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How World Cup ODI 50-over format came about — and its future

Life has come full circle for Australian cricket. Back in 1987 under captain Allan Border, they won the World Cup for the first time when it was staged in India and Pakistan.

Australia beat traditional Test rivals England in the final at Kolkata — the first time it was staged in India — and on Sunday, in Ahmedabad, 36 years later, they defeated the hosts, India, in the final. This was the fourth time India was staging the World Cup (1987, 1996, 2011 and 2023), though the first time as sole hosts.

In fact, it was the women who staged the first of cricket’s World Cups in England in 1973. India did not compete as the telegram from the nascent Women’s Cricket Association of India confirming participation arrived late. However, five years later India hosted the second edition.

But there had been a world championship way back in 1912 when England held what was known as the Triangular Test tournament with Australia and South Africa as the other two competing nations — the only three Test playing nations at the time.

One-day cricket was far into the future — the first One-Day International was staged at Melbourne in January 1971 to compensate spectators deprived of any play when the third Test between England and Australia was washed out. Much to everyone’s surprise, it attracted a sizable crowd of 46,000. It was 40 overs per side, each over consisting of eight balls as was the norm in Australia back then.

Festive offer

The first major domestic one-day tournament between first-class teams was the Knock-Out Cup for the Gillette Trophy launched in England in 1963 with 65 overs per side. This was followed by the John Player Sunday League of 40 overs in 1969.

After dragging their feet for a few years, the men finally took the call to stage their inaugural World Cup in England in 1975. It was sponsored by Prudential Insurance which continued its sponsorship for the 1979 and 1983 editions. But the exact nomenclature of the tournament was a matter of some confusion. The 1976 edition of the venerable Wisden Cricketers’ Almanack referred to it as the Prudential (World) Cup in its preface, Prudential World Cup in the photo caption of West Indies’ captain Clive Lloyd holding up the trophy and simply the Prudential Cup in the match reports.

That first edition lasted just two weeks (as against six-and-a-half in 2023) and consisted of eight teams in two groups. One of those teams was “East Africa” — a hotchpotch outfit which was cobbled together to take the place of the banned South Africa as well as Sri Lanka who were seven years away from Test status.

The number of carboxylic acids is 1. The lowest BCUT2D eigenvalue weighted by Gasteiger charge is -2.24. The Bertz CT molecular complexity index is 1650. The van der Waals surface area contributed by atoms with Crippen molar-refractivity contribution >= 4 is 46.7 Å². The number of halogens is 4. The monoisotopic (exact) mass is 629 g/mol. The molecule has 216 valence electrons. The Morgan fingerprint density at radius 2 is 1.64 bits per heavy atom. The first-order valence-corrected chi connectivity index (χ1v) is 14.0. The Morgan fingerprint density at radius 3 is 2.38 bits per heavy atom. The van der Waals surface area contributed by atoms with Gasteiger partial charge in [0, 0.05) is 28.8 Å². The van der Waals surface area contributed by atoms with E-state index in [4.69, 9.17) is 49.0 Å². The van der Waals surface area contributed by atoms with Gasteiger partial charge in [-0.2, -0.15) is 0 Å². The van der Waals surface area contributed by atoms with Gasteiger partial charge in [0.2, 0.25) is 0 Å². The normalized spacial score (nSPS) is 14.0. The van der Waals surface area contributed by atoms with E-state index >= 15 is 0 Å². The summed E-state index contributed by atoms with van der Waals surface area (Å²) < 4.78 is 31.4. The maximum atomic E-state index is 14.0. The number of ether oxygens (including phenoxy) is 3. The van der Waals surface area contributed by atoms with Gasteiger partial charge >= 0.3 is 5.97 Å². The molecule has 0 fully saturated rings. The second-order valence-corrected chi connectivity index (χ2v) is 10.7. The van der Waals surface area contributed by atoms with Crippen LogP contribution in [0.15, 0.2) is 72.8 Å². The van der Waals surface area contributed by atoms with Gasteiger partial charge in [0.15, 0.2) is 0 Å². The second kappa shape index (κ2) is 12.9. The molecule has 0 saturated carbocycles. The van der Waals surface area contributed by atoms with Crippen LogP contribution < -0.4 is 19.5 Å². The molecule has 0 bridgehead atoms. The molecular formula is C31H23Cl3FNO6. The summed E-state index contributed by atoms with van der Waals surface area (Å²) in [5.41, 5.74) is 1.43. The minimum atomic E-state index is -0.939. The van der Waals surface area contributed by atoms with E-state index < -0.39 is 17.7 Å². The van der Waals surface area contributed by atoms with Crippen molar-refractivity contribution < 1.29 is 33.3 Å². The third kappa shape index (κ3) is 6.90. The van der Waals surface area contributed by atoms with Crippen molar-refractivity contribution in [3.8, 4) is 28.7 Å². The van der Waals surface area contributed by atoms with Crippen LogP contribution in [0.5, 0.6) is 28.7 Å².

The Board of Control for Cricket in India hastily arranged the first domestic one-day tournament named after D B Deodhar in 1974-75 of 60 overs per side as were the first three editions of the Prudential World Cup.

But India’s disastrous performance both in 1975 and 1979 even saw calls before the 1983 edition for India to be forced to qualify the next time around if they flopped again.

That Kapil Dev’s men shocked one and all — not least themselves — by stunning twice-defending champions the mighty West Indies in the final at Lord’s saw a tectonic shift in world cricket power.

England’s then-TCCB (Test and County Cricket Board; now ECB) were stunned when a joint bid by India and Pakistan saw the World Cup shift from England for the first time with sponsorship from Reliance dwarfing that of Prudential. The Asian power-base — more accurately, India — was consolidated when it returned to the sub-continent in 1996, this time sponsored by Wills.

From 1987, the format permanently changed to 50 overs but the biggest changes came in the 1992 edition jointly held in Australia and New Zealand.

It was Australia’s multi-millionaire media mogul Kerry Packer with his breakaway World Series Cricket that lasted two seasons (1977-78 to 1978-79) who changed the face of cricket forever with his emphasis on 50-overs cricket played under lights and in coloured clothing for the first time. This has been adopted in every World Cup from 1992 onwards.

When West Indies’ domination was halted by India in 1983 — they have never reached the final since and for the first time in 2023 even failed to qualify — it was Australia who began their golden run from 1987.

Ahmedabad marked Australia’s sixth title triumph. Before Sunday, they had won in 1987 (India), 1999 (England), 2003 (South Africa), 2007 (Barbados, West Indies) and 2015 (Australia), finishing runners-up in 1975 and 1996. India are a distant second with two titles (1983 and 2011) and twice runners-up (2003 and 2023).

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The 50-overs format, however, is under threat from T20. India won the inaugural T20 World Cup title in Johannesburg in 2007 but have failed to do so again despite launching the mega-bucks Indian Premier League in 2008. The 2028 Los Angeles Olympics will also stage cricket in the T20 format and its popularity has spread far beyond cricket’s traditional frontiers.

For now though, Australia has established a mighty cricket dynasty. They also beat India in the final of the second World Test Championship earlier this year. The challenge now is for other teams to play catch-up.

Ezekiel is a veteran sports journalist and author based in New Delhi

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